I’m a little peeved at myself for my last post…I don’t regret what I said, but it was more self-centered than I would have liked, and left out the incredible parts of living abroad. With that in mind, I’m going to look today at another article – Judy Bacharach’s “Twice Branded – Western Women in Muslim Lands” (bint battuta already dug into it here). You may also want to take a gander at the growing catfight between Phyllis Chesler and Naomi Wolf (documented pretty clearly on Chesler’s site)
The article, which you ought to go read before continuing here, basically outlines how western* women are treated in Muslim countries – according to Bacharach, we are forced into marriages, or if we choose to marry, our husbands will turn on us Not Without My Daughter style, or if we don’t marry, we’ll be branded as loose women. Real thoughtful stuff.
Okay – let’s get the truths out of the way first. Yes, there have been cases of women moving to certain Muslim countries with laws on the books that take away former nationality upon marriage (Iran has done this, whether you’re a believer of Betty Mahmoody’s story or not). Yes, there have been some highly publicized cases of forced marriage in Egypt. And yes, there is a prevailing attitude among some young men in some countries (including non-Muslim ones – anyone been groped in Italy?) that western – especially American – women are loose. Acknowledged, moving on.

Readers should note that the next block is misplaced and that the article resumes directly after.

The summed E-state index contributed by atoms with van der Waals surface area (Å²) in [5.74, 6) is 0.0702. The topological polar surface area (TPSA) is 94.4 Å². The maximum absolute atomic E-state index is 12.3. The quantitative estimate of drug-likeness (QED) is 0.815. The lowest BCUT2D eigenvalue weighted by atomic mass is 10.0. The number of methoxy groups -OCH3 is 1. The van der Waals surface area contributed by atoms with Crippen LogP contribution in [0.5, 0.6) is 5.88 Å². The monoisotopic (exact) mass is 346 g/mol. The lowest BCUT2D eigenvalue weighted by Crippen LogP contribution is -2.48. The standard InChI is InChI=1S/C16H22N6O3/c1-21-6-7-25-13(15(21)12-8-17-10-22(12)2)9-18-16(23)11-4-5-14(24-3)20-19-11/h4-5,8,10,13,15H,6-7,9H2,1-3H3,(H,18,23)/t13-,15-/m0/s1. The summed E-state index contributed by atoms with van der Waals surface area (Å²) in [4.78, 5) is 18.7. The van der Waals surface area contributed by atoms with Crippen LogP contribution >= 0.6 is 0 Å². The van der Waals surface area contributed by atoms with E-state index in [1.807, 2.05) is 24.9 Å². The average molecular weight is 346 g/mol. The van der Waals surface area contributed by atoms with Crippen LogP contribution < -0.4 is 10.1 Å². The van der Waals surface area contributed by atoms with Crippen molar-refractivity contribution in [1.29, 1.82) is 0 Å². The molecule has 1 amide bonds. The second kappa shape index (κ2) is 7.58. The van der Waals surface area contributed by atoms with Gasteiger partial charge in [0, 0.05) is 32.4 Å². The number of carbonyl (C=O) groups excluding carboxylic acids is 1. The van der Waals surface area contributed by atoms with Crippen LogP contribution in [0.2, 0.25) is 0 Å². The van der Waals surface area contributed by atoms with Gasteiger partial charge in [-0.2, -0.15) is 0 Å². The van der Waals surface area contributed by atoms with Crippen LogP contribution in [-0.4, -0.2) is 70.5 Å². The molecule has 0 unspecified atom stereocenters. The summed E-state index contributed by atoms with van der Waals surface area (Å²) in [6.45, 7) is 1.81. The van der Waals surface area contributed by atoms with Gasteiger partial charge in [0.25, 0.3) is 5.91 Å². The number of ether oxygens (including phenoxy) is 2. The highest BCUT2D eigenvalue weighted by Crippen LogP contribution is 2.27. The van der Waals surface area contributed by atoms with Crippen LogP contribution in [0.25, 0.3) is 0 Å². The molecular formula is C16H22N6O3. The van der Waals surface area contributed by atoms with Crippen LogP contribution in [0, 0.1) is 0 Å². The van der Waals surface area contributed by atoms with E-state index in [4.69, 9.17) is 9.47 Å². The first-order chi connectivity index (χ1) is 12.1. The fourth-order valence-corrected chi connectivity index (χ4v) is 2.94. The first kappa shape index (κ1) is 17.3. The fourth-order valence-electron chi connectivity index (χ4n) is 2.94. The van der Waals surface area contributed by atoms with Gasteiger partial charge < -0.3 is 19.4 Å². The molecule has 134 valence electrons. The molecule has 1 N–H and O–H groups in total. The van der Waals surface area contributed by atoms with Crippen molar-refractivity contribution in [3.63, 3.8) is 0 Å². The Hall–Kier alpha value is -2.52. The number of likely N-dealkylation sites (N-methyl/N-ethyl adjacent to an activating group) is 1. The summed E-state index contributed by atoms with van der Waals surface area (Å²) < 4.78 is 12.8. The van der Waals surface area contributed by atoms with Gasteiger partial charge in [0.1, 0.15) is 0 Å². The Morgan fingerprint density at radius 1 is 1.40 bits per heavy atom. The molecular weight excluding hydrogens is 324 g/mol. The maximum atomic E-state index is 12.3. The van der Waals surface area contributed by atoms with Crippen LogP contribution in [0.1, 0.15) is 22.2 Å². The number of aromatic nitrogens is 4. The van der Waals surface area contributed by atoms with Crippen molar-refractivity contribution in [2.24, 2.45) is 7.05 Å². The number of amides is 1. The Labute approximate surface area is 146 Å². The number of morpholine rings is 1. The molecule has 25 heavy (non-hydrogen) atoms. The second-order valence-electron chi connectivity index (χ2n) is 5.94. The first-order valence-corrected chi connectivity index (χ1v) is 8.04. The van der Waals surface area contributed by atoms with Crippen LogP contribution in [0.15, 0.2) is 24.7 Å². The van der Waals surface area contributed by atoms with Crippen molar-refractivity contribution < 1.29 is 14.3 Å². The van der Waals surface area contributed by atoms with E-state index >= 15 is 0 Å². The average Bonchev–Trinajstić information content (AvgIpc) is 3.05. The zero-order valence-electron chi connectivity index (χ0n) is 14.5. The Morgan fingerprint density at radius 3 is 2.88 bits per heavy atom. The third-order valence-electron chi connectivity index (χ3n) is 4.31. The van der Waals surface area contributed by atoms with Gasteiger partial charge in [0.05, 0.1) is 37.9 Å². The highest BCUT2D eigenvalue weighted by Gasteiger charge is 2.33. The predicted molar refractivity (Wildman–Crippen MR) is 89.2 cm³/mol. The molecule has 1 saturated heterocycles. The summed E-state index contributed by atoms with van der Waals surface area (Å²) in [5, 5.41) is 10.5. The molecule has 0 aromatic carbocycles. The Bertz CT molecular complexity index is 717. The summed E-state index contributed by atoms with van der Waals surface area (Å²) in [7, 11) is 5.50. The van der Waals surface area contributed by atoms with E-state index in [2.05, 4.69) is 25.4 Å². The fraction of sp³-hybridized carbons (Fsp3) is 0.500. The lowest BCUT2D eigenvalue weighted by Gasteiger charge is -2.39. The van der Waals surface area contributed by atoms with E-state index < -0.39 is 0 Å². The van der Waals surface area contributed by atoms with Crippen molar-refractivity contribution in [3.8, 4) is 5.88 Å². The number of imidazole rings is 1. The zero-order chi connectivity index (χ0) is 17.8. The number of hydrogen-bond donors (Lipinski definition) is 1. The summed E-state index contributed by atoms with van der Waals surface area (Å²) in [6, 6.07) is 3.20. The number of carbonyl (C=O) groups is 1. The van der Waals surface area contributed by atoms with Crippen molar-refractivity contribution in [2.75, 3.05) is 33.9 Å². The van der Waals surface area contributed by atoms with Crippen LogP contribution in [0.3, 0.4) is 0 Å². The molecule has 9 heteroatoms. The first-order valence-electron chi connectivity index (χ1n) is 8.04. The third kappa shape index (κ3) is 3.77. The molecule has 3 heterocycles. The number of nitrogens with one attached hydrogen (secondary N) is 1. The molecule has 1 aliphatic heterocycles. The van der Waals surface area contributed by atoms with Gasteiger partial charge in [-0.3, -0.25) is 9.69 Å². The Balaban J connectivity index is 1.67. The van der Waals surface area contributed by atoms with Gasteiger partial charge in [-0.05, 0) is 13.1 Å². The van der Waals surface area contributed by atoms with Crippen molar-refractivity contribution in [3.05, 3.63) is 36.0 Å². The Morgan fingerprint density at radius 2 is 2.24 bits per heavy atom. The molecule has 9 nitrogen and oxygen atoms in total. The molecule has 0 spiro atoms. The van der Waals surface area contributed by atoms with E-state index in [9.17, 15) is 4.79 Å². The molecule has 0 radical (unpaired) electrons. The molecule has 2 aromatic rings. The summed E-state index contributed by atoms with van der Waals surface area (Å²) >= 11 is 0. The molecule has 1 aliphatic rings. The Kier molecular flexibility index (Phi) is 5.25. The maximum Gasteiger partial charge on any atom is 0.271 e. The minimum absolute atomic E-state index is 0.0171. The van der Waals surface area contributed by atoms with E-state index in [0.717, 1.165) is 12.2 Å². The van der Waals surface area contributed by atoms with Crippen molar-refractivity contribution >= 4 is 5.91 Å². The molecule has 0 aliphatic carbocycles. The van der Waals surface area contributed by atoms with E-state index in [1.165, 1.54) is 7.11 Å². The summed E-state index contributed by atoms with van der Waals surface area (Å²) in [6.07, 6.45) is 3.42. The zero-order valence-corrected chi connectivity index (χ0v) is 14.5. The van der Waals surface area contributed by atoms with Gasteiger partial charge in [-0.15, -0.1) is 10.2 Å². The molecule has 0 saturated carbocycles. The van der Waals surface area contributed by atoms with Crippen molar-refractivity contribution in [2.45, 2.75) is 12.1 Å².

That said, the first rule when writing about Muslim countries is to lump all Muslims together, as if they are one brainless homogeneous blob. The second rule, of course, is to ignore all of the happy, positive, and successful marriages between western women and Muslim men (or, assume that if there is a divorce, that it must have been because the man was Muslim…because, you know, no two people from the same culture ever divorce!) And while you’re at it, simply ignore any positive experiences in general from women in the Middle East and North Africa that don’t fit your agenda. The third rule is that you must never, ever, place blame on the poor western woman who went to a chatroom, met her husband-to-be, fell in love without ever hearing his voice or seeing his face, then flew a thousand miles to marry him and then – oh noes! – found that he wasn’t who he said he was. The fourth is that you must only trust the viewpoints of “Muslim reformers” and apostates: Muslim women are never to be trusted. And of course, never forget the most important rule of writing about Muslim countries – you must, must take every anecdotal incident as gospel.
Let’s go through these again, with examples.
Rule #1: All Muslims Are the Same.
Because of her experience, the occasional young American woman who is thinking of marrying a Muslim with an urge to return to his own country visits Chesler for advice. And she tells them what she knows: “This man you love will change overnight before your eyes. You will live but you will wish you were dead.”
Oh yes, Phyllis Chesler. The same Phyllis Chesler who says things like: